A riff on refuge

by Stephen Dunn

May 17, 2005

excerpted from an essay

From the Underground Railroad to those who hide the Anne Franks of the world, from the needs of the displaced to the great decency of those who provide shelter and food, the word refuge has earned its good name.

My personal examples of such refuge are small by comparison. The friend who gave me her house rent-free after I became a refugee of my marriage. The many residencies I've had at the artist colonies Yaddo and MacDowell. The homes I've lived in as child and adult that have been places of normal retreat-places, as Robert Frost reminds me, I haven't had to deserve.

I have also sought various kinds of refuge in sports, sex, and teaching; therefore I know something about the ways refuge satisfies, but also about how satisfaction can conceal your self from yourself, and how complacency is often an antecedent of thrill. There are no safe havens-for long.

And there are refuges that are just watering holes on the way to nowhere. The refuge of the habitual-the comfort of it, the stasis. The refuge of wishing to please-those little forays into hackdom that injure the soul. The refuge of the lie, how it buys time, lets you ride for a while in its big white car.

I tell my students the public wants excitement without danger, wants the artist to be considerate enough to stop before his bones show, to please not be so tacky as to disturb. I talk about the refuge of the neatly wrapped package. The refuge of the melodious. The refuge of entertainment and distraction that all of us except those artists who go all the way seem to need.

Books, though, have been my most enduring refuge, not the ones I've written, but the ones I've read—my good, long disappearances into them, how they always return me to the world; in the best of instances, to an enlarged world. In fact, a world with more places than I could have imagined in which to hide, get lost, or be found. A great book is a refuge for those with what Keats called "negative capability," those of us more or less at home with uncertainties, who are not made entirely miserable by the burden of consciousness.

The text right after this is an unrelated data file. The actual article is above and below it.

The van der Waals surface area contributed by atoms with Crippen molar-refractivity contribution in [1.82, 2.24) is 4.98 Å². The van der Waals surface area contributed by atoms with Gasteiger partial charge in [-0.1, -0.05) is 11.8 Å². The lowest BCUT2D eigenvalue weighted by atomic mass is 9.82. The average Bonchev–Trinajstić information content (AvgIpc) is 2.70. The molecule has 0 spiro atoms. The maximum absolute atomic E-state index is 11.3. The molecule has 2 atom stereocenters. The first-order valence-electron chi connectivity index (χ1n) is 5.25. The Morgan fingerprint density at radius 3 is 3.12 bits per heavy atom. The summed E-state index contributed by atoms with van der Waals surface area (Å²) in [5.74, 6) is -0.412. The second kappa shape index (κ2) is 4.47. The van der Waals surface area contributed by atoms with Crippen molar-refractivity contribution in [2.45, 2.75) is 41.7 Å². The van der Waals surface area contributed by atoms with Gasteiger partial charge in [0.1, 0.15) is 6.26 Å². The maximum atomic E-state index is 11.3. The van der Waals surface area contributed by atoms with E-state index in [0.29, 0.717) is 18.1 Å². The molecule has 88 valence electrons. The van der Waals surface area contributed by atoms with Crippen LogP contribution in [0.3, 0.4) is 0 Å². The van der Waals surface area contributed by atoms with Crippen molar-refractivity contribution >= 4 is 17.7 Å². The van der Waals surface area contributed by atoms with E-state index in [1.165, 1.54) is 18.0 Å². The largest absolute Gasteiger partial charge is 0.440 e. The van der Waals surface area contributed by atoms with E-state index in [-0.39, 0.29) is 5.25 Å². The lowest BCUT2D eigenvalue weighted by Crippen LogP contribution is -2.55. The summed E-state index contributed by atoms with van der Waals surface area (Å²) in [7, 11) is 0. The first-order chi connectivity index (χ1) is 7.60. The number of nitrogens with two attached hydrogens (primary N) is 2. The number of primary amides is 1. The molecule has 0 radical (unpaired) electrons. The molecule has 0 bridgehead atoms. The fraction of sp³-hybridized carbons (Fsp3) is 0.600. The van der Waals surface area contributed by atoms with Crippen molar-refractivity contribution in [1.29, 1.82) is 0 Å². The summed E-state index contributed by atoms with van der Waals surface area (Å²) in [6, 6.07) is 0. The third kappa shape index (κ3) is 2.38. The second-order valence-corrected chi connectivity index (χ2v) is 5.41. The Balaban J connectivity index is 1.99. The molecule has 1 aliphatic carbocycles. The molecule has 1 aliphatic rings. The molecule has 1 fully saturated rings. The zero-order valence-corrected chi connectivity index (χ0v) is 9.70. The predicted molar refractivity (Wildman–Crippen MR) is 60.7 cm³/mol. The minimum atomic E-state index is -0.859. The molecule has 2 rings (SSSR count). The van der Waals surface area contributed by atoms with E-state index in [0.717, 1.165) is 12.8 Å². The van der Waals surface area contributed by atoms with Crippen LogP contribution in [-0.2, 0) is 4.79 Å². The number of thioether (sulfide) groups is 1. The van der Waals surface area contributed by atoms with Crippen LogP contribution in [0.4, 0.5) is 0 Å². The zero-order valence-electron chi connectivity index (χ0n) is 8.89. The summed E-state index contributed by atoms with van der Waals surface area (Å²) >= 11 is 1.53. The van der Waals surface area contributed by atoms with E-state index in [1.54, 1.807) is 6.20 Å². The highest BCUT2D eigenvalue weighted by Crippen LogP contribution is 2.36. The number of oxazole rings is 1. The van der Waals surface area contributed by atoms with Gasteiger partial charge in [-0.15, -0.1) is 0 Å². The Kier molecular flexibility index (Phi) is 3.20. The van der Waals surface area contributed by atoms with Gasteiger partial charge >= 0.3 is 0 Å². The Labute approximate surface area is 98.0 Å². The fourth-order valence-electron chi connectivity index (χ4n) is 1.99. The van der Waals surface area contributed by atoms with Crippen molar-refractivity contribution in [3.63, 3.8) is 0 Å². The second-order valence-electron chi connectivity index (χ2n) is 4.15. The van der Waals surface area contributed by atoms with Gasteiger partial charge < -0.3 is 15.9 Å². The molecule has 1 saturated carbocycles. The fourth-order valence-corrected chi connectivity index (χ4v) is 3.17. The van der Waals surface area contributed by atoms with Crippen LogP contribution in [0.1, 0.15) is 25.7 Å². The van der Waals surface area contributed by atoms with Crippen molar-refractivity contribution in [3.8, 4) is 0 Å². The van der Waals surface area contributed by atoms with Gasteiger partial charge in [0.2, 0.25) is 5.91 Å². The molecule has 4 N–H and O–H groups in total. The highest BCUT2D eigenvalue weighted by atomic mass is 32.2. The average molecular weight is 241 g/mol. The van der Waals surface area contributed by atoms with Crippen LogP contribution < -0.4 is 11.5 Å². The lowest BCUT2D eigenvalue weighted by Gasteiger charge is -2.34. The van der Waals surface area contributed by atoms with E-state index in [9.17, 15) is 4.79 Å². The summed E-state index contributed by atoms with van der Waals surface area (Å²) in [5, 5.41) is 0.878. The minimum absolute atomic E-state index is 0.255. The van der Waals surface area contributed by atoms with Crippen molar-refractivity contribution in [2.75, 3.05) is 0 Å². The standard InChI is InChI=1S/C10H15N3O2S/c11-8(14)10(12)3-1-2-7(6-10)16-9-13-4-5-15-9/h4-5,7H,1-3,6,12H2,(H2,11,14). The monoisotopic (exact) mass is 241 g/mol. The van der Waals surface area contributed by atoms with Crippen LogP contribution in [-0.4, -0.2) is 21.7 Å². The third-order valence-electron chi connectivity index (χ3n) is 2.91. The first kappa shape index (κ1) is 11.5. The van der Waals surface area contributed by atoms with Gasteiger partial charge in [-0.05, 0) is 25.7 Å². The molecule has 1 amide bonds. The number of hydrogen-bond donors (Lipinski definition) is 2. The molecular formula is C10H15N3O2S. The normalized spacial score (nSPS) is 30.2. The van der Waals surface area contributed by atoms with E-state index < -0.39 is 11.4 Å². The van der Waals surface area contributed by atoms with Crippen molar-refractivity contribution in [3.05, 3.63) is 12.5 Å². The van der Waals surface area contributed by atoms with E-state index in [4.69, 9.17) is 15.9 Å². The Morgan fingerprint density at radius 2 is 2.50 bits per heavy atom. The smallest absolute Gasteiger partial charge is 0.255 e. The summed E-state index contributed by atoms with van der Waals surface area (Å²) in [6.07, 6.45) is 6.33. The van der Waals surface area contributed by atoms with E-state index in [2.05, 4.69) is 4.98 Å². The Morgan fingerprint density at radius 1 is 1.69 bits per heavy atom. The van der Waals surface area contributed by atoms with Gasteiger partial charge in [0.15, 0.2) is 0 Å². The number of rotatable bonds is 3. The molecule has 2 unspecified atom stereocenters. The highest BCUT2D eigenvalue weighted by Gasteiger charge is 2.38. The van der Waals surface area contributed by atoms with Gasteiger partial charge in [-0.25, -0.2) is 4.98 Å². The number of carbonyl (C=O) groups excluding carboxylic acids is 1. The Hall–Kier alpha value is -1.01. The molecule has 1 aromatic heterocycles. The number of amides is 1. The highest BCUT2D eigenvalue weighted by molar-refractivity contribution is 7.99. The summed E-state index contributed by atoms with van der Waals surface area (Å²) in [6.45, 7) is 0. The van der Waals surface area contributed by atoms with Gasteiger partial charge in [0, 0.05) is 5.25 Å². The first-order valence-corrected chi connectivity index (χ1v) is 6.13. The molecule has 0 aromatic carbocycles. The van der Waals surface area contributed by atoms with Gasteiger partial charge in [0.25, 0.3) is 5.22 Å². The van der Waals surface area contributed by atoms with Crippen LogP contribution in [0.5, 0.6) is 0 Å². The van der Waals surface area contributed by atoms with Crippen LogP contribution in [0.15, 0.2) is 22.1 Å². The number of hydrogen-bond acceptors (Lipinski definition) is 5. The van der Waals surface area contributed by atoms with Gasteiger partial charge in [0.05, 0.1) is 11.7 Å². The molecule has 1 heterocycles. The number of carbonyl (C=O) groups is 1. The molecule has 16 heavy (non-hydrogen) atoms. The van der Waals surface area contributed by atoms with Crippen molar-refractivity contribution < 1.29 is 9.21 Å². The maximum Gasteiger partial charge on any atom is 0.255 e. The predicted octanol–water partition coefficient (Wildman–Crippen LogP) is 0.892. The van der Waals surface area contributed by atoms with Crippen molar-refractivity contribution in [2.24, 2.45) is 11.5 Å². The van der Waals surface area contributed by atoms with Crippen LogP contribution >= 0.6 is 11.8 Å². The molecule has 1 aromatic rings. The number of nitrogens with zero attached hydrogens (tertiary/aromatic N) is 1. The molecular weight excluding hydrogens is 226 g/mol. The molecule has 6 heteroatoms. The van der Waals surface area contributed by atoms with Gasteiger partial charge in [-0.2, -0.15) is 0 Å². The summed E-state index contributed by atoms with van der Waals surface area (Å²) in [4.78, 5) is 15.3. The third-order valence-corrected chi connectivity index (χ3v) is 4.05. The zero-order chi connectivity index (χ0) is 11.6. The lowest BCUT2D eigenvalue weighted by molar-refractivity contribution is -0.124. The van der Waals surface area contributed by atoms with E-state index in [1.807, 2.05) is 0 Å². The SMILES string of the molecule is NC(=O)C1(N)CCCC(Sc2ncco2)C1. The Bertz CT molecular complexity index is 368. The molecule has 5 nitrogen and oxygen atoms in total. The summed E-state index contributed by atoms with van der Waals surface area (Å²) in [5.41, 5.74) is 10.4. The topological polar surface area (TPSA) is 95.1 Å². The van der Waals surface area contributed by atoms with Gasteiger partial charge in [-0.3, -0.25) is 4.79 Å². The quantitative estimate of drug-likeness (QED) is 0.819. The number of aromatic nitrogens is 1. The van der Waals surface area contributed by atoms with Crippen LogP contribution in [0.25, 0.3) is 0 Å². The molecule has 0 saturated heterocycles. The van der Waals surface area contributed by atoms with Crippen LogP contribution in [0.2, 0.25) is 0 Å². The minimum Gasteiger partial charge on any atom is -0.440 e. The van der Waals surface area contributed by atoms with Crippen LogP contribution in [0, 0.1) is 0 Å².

But I've also found comrades in books merely good, even mediocre. I've loved how some authors manage to give, if not refuge, then a kind of home to the displaced, the misunderstood, the estranged, give them names and secret thoughts, even chapters of their own—and the displaced, the misunderstood, the estranged among us turn the pages and find ourselves there and are less alone.

I tell my students that I once believed my strangest thoughts had only been thought by me. It was Franz Kafka who made me feel sane. He dramatized aspects of my unarticulated life.

That was no refuge for him, though. He had no schoolyard to go to when things went bad, didn't—as I did, after Barbara Winokur broke up with me and I dropped the phone-leave the house and play ferocious, cathartic basketball until dark.

He had no father who told him he was the best third basemen he'd ever seen.

Or a mother who showed him her breasts when he dared to ask.

Can I call such events refuges? Have I been lucky to have them? Would the answer confuse life with art?

Parable of the Fictionist

He wanted to own his own past,

be able to manage it

more than it managed him.

He wanted all the unfair

advantages of the charmed.

He selected his childhood,

told only those stories

that mixed loneliness with

rebellion, a boy's locked heart

with the wildness

allowed inside a playing field.

And after he invented himself

and those he wished to know him

knew him as he wished to be known,

he turned toward the world

with the world that was within him

and shapes resulted, versions,

enlargements.

In his leisure he invented women,

then spoke to them about

his inventions, the wish just

slightly ahead of the truth,

making it possible.

All around him he heard

the unforgivable stories

of the sincere, the boring,

and knew his way was righteous,

though in the evenings, alone

with the world he'd created,

he sometimes longed

for what he'd dare not alter,

or couldn't, something immutable

or so lovely he might be changed

by it, nameless but with a name

he feared waits until you're worthy,

then chooses you.

Stephen Dunn,

from New and Selected Poems,

1974-1994

Photo: "Desparity," by Nguyen Tang

 


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